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Improve the Bottom Line

Bob Bagga, CEO of BizXchange, makes a case for the benefits that printers can derive through involvement in trade exchanges.

January 2012 By Bob Bagga, BizXchange

For printing and signage companies, keeping the presses running is vital to staying in business and turning a profit. One effective way to increase revenue while decreasing costs is by joining a business trade exchange. Exchanges can serve as a powerful financial tool for printers to reduce downtime, attract new business, and save cash on budgeted business expenses.

For years, businesses have used trade as a strategy to help their companies thrive. However, unlike direct trading where two businesses must have what is called a mutual coincidence of wants (each party has what the other wants at the same time, and both items or services are of roughly the same value), exchanges provide companies with a private form of currency, which allows for significantly more flexibility.

How an exchange works

Exchanges help bring their members new business, use spare capacity, and accumulate the private currency by selling their products or services through the exchange. The recipient can then spend its earned currency with any other business in the exchange.

A trade exchange provides monthly account statements and an account executive who manages each member's sales and purchases. This individual promotes companies throughout the exchange and actively finds jobs matched to these companies' availability. Because a trade exchange offers personalized services, members pay minimal transaction fees when they buy or sell over the network, which are offset through increased cash flow and new business.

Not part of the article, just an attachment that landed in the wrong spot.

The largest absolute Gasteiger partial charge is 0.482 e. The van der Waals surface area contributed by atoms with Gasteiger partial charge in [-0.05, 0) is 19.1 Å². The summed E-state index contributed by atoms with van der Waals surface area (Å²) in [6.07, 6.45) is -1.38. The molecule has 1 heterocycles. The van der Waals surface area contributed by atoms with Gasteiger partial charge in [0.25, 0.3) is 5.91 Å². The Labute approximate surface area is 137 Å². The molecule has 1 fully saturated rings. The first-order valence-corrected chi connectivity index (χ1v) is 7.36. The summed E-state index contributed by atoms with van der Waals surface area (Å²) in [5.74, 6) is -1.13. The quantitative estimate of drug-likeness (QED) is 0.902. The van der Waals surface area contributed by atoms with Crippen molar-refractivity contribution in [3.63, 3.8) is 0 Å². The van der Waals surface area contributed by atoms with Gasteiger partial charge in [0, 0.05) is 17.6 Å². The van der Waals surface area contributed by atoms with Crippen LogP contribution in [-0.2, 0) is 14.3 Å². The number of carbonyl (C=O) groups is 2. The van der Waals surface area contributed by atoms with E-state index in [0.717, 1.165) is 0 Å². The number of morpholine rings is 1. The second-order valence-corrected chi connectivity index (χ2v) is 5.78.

Before joining an exchange, however, a business must know its variable costs, such as, ink and paper, since labor and fixed expenses will not increase from extra business earned through an exchange. By knowing his or her variable costs, a business owner can determine the difference between the cost and the price of what is purchased via trade.

Take, for example, a $10,000 ink purchase while assuming a 35 percent variable cost and 12 percent transaction fee from the exchange. If a printer makes this purchase through a trade exchange, the actual cost of making the purchase would be $3,500 and the transaction fees would be $1,200. Therefore, the cost of the exchange purchase would total $4,700, saving the printer $5,300.

Benjamin Dwan of Minuteman Press in Seattle, Wash., felt a little skeptical when he joined BizXchange in 2008. Within months he saw the value that BizXchange provided with the addition of new business. Dwan accepts BizX dollars for printing jobs from other members and these additional jobs help to keep his presses running at all times. As a result, Dwan has been able to remodel his facility using services provided by other exchange members, and he's also increased his cash flow by using BizX to purchase everyday business items.

 

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